Wednesday, June 17, 2009

America Has Century of Natural Gas at Current Usage Rates

A report by the nonprofit Potential Gas Committee concludes the U.S. has more than 2,000 trillion cubic feet of natural gas still in the ground, or nearly a century's worth of production at current rates. According to the report, the amount of natural gas available for production in the United States has soared because of a drilling boom and the discovery of huge new gas fields in Texas, Louisiana and Pennsylvania. That's a 35.4% jump over the committee's last estimate, in 2007, of 1,532 trillion cubic feet, the biggest increase in the committee's 44-year history.

The Potential Gas Committee's study was prepared by industry geologists who analyzed individual gas fields using seismic imagery and production data provided by gas producers. The surge in gas resources is the result of a five-year-long drilling boom spurred by high natural-gas prices, easy credit and new technologies that allowed companies to produce gas from a dense kind of rock known as shale. The first big shale formation to be discovered, the Barnett Shale near Fort Worth, Texas, is now the country's top-producing gas field, and companies have made other huge discoveries in Arkansas, Louisiana and Pennsylvania.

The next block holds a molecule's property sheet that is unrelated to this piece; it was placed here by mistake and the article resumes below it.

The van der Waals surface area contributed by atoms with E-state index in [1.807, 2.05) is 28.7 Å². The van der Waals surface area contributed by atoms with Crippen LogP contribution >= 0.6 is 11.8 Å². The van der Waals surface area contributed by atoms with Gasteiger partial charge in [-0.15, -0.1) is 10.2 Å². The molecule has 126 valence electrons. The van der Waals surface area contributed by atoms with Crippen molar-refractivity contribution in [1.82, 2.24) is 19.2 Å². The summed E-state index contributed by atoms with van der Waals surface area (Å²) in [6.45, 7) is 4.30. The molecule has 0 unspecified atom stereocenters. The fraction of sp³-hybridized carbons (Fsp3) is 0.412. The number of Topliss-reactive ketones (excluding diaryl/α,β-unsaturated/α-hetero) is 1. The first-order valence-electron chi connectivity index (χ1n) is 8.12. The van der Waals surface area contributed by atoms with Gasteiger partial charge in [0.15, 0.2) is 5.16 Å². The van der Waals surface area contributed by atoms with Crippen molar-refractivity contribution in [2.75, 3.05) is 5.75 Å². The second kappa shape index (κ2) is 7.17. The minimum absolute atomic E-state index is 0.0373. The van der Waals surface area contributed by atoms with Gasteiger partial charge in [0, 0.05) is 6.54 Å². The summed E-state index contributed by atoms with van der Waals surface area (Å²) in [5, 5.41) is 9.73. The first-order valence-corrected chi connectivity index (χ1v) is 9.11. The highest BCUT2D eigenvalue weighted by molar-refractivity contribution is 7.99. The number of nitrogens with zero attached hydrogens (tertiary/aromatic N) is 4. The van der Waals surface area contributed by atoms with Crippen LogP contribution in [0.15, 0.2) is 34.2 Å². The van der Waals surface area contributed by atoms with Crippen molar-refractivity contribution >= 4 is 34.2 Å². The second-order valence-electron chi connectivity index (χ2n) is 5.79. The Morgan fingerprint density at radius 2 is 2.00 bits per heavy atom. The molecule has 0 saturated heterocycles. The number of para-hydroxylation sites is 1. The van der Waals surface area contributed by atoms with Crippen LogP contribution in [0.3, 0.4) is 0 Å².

The sudden increase in supplies, combined with a drop in demand due to the recession, has led to a gas glut, pushing prices to about $4 per million British thermal units [thuosand cubic feet] down from more than $13 per million BTUs last July. (WSJ, 6/17/09)

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